Sunday, June 17, 2012

Buffalo Bore .32 ACP 75 Grain HCFN Extreme Denim and Gel Test


Today was Father's Day so I spent the morning with the family with the intention of spending the afternoon out on the range.  Things worked out and one of the things I was able to do was a test by request from someone that has followed the blog and is also a member over at the KTOG forum.  Jason sent me some of the Buffalo Bore .32 ACP +P 75 Grain HCFN rounds to test.  As we swapped messages back and forth he told me that in his area people really have to dress warm in the Winter months so he wanted to know I would do a heavy clothing test on the Buffalo Bore ammo.  We decided that "heavy clothing" would equal 15 layers of medium weight denim.  As I was putting the swatches together I ended up with 16 layers that stack to about an inch thick when not compressed.

The video below documents the test and results.




At the range, I really thought the round had stayed in the block.  After running another test that I will publish at some future date, I had to search the berm for a lost round.  While looking for that one, I landed on a treasure trove of fired rounds in a small area of the berm.  I finally figured out those rounds were the velocity test rounds I had run across the chronograph earlier in the day.  I picked up one of the Buffalo Bore 32's because it was simply pristine, ok it was a little dirty, but it's shape was almost as new even after plowing into the dirt berm at full speed.  That recovered round is shown on the data sheet below.  I don't think it's the "lost" bullet from the denim and gel test, but it could be.

 

My Thoughts:

If you are looking for penetration from the .32 ACP, this round has it in spades.  Seriously, a full inch of denim and it still had enough uumph to plow though the SIM-TEST block 14.5" before escaping out the side of the block.  I've never been a big fan of FMJ or cast lead solids, but this test was a real eye opener on the penetration capabilities of a skinny .309" bullet running a shade over 900 fps.

Jason, I hope you enjoyed the test and got the information you were looking for.  Thanks for the opportunity to give this ammo a try.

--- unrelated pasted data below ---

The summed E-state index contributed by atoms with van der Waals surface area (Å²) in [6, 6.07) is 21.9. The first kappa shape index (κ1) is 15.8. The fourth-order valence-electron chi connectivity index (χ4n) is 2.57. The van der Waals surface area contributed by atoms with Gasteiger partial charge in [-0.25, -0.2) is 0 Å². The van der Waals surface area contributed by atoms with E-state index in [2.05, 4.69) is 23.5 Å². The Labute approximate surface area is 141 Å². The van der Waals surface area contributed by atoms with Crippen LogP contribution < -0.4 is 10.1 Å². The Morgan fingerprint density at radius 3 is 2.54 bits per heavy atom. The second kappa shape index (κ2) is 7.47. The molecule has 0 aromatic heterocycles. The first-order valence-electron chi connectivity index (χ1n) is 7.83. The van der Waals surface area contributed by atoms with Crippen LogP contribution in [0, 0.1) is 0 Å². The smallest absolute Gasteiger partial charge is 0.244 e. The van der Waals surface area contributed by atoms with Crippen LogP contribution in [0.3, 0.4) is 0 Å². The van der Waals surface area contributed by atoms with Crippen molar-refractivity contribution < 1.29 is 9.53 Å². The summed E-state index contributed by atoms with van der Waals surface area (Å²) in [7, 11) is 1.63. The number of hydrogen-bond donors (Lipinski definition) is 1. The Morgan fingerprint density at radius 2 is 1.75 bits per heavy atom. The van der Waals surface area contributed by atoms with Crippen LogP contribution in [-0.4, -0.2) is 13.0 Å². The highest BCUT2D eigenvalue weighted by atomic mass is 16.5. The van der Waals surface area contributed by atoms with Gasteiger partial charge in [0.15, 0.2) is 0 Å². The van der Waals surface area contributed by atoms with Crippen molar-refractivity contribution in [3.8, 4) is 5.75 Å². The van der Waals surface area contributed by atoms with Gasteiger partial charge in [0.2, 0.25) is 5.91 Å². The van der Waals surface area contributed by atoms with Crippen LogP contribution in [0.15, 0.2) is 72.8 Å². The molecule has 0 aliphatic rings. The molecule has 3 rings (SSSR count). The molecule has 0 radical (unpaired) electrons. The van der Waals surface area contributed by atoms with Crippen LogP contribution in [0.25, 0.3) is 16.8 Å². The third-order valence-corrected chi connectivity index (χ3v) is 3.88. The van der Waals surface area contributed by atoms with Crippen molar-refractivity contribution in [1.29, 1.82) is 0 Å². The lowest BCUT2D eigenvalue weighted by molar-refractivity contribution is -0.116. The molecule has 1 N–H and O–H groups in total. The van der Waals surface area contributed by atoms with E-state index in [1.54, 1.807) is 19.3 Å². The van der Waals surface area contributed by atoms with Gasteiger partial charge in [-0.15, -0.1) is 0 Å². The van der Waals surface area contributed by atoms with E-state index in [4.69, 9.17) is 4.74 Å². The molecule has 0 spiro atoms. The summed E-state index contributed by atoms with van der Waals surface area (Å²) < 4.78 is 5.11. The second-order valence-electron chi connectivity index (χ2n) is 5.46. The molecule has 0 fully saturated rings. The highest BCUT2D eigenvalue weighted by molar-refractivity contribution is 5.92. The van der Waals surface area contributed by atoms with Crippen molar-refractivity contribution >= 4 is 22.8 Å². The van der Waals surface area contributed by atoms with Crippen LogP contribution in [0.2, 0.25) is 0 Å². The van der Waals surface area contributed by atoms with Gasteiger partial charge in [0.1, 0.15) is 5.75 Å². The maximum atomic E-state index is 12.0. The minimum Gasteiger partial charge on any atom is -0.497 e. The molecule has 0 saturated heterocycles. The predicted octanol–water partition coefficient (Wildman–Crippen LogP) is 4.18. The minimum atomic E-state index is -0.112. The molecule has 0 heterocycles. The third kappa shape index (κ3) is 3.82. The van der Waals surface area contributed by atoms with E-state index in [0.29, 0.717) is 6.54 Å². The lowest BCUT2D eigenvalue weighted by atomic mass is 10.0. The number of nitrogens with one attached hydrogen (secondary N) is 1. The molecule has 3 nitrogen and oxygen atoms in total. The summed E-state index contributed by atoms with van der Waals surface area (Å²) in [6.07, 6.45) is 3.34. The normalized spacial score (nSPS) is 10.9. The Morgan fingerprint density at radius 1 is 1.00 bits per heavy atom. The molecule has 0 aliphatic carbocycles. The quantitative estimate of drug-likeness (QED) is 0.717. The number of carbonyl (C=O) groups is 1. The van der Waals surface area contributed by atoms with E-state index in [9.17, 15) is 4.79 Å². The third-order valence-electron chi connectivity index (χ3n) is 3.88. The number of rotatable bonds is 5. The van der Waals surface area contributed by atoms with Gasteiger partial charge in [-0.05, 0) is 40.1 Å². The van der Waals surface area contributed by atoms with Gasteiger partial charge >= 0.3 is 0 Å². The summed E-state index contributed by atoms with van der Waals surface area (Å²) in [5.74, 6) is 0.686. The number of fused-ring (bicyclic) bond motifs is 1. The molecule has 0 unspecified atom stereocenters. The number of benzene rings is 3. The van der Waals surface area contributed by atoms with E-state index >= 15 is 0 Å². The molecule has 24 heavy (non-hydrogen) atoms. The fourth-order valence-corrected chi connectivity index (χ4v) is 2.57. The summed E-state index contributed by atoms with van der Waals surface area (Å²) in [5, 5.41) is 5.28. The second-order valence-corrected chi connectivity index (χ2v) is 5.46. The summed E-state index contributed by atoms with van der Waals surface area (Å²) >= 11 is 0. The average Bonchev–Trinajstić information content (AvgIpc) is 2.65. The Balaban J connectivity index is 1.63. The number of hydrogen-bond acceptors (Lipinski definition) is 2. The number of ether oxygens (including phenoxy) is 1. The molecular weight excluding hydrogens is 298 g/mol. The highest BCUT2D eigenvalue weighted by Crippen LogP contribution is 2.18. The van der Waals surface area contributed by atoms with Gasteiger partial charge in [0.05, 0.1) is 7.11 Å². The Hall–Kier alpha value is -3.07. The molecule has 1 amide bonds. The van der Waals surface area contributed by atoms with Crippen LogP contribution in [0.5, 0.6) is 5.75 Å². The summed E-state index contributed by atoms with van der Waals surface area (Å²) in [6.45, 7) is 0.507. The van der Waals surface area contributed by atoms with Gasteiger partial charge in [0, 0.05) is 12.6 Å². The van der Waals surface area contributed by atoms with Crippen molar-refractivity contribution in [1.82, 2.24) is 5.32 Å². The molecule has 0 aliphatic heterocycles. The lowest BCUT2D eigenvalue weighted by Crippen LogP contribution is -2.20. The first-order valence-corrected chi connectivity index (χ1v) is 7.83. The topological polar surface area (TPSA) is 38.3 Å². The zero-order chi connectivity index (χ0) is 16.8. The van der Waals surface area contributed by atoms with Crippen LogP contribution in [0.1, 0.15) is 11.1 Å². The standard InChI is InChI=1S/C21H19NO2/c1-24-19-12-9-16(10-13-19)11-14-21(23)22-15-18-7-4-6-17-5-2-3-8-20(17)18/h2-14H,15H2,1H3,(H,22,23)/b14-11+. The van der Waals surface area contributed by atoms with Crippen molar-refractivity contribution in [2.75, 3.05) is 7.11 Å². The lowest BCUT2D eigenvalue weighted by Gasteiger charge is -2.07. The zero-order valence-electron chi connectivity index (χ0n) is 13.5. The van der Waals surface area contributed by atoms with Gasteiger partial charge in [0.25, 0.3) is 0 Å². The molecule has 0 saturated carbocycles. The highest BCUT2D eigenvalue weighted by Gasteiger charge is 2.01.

Disclaimer....This test should not be considered an endorsement or recommendation for the product(s) tested.  It is up to each individual to make their own personal decision on which specific ammunition to use for their needs.  It's also critically important to test any ammo in YOUR SPECIFIC FIREARM before relying on it for any purpose.  +P ammo should never be used an any firearm unless the firearm manufacturer specifically states that is is safe to do so. 

8 comments:

  1. Interesting test. I use a heavier cast bullet in my .32 ACP loads. Accurate Molds #31-087T is an 87-grain rounded flat nose of shape very much like the British .380 Mk1 200-grain revolver load, scaled to. 32 caliber. Using a charge of 2 grains of Bullseye, velocity is 790 fps from my Beretta INOX with 2.4" barrel, 906 fps from my Walther PP with 3.9" barrel and 1045 fps from my converted Remington 580 bolt action rifle with 16" barrel.

    By way of comparison, WW2 German steel cased ammunition, which I inherited with the Walther PP, loaded with 73-grain FMJ bullet, gave 907 fps from the 2.4" Beretta, 977 fps from the 3.9" Walther PP and 1214 fps from the 16" rifle barrel. Modern RWS FMJ ammo gives almost identical performance.

    ReplyDelete
  2. What kind of accuracy do you get form the 16'' rifle barrel? I always thought a 32ACP rifle would be a great small game rifle.

    ReplyDelete
  3. The Remington 580 with scope does about an inch and a half at 50 yards for a series of 5-shot groups with good ammo, fiured off sandbags with a 4X hunting scope. Not Camp Perry smallbore match quality, but fully adequate for the intended small game purpose.

    ReplyDelete
  4. I just tried this load in my NAA Guardian .32. It is a heavy bullet but it has an overall length even shorter than the 60 grain hollow points. My gun will not cycle reliably with it or the 60 grain Barnes copper hollow points. Do you know where I could find an anti rim lock shim?
    Thanks for all of the great tests
    Frank
    arenzoni@wi.rr.com

    ReplyDelete
    Replies
    1. I do not know a source for those shims. You might try making your own. http://www.keltecforum.com/articles/a5/a5.html

      Delete
    2. With your help I was able to find several possible cures to the issue. Thanks again for the help
      Frank

      Delete
  5. Do you know the length of this BB 32acp 75 grain? I have an old Seecamp .32 and generally need ammo shorter than .910"

    ReplyDelete
    Replies
    1. I strongly suggest that you stick to the list of approved ammunition choices that are published on the Seecamp website. I ran a little Corbon 60 grain JHP through my brand new Seecamp 32 when I received it, and it ended up back at Seecamp for repairs for the next 6 months. Obviously, you are free to do whatever you please with your Seecamp.

      Delete